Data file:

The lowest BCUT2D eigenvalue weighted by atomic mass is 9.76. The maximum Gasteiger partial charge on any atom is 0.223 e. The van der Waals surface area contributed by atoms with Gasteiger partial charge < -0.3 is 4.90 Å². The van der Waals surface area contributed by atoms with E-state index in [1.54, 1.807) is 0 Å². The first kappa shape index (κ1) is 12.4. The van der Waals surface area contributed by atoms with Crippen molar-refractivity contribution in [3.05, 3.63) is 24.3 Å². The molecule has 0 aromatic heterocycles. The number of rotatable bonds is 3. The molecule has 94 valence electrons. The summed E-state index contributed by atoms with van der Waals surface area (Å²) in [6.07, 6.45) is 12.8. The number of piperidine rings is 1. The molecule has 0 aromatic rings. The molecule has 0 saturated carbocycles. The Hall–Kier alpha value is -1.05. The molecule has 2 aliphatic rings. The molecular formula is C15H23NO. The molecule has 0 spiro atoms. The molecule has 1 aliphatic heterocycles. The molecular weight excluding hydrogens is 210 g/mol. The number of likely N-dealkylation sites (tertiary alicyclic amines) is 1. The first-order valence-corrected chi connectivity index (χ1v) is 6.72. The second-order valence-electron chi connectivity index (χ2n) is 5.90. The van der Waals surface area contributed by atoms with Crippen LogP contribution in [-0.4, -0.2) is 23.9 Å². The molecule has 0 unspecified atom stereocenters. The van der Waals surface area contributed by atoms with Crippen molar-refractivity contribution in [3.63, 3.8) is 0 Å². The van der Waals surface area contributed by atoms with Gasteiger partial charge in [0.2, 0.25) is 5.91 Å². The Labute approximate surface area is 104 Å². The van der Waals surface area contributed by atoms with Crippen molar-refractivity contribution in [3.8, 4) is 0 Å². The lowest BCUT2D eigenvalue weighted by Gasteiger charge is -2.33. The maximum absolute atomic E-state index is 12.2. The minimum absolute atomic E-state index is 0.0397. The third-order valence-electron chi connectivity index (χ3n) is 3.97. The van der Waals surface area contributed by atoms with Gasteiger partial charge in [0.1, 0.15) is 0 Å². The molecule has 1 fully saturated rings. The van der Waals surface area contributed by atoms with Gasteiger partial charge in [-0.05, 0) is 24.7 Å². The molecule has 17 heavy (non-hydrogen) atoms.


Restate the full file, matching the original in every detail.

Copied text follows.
The lowest BCUT2D eigenvalue weighted by atomic mass is 9.76. The maximum Gasteiger partial charge on any atom is 0.223 e. The van der Waals surface area contributed by atoms with Gasteiger partial charge < -0.3 is 4.90 Å². The van der Waals surface area contributed by atoms with E-state index in [1.54, 1.807) is 0 Å². The first kappa shape index (κ1) is 12.4. The van der Waals surface area contributed by atoms with Crippen molar-refractivity contribution in [3.05, 3.63) is 24.3 Å². The molecule has 0 aromatic heterocycles. The number of rotatable bonds is 3. The molecule has 94 valence electrons. The summed E-state index contributed by atoms with van der Waals surface area (Å²) in [6.07, 6.45) is 12.8. The number of piperidine rings is 1. The molecule has 0 aromatic rings. The molecule has 0 saturated carbocycles. The Hall–Kier alpha value is -1.05. The molecule has 2 aliphatic rings. The molecular formula is C15H23NO. The molecule has 0 spiro atoms. The molecule has 1 aliphatic heterocycles. The molecular weight excluding hydrogens is 210 g/mol. The number of likely N-dealkylation sites (tertiary alicyclic amines) is 1. The first-order valence-corrected chi connectivity index (χ1v) is 6.72. The second-order valence-electron chi connectivity index (χ2n) is 5.90. The van der Waals surface area contributed by atoms with Crippen LogP contribution in [-0.4, -0.2) is 23.9 Å². The molecule has 0 unspecified atom stereocenters. The van der Waals surface area contributed by atoms with Crippen molar-refractivity contribution in [3.63, 3.8) is 0 Å². The van der Waals surface area contributed by atoms with Gasteiger partial charge in [0.2, 0.25) is 5.91 Å². The Labute approximate surface area is 104 Å². The van der Waals surface area contributed by atoms with Crippen molar-refractivity contribution in [3.8, 4) is 0 Å². The lowest BCUT2D eigenvalue weighted by Gasteiger charge is -2.33. The maximum absolute atomic E-state index is 12.2. The minimum absolute atomic E-state index is 0.0397. The third-order valence-electron chi connectivity index (χ3n) is 3.97. The van der Waals surface area contributed by atoms with Gasteiger partial charge in [0.1, 0.15) is 0 Å². The molecule has 1 fully saturated rings. The van der Waals surface area contributed by atoms with Gasteiger partial charge in [-0.05, 0) is 24.7 Å². The molecule has 17 heavy (non-hydrogen) atoms.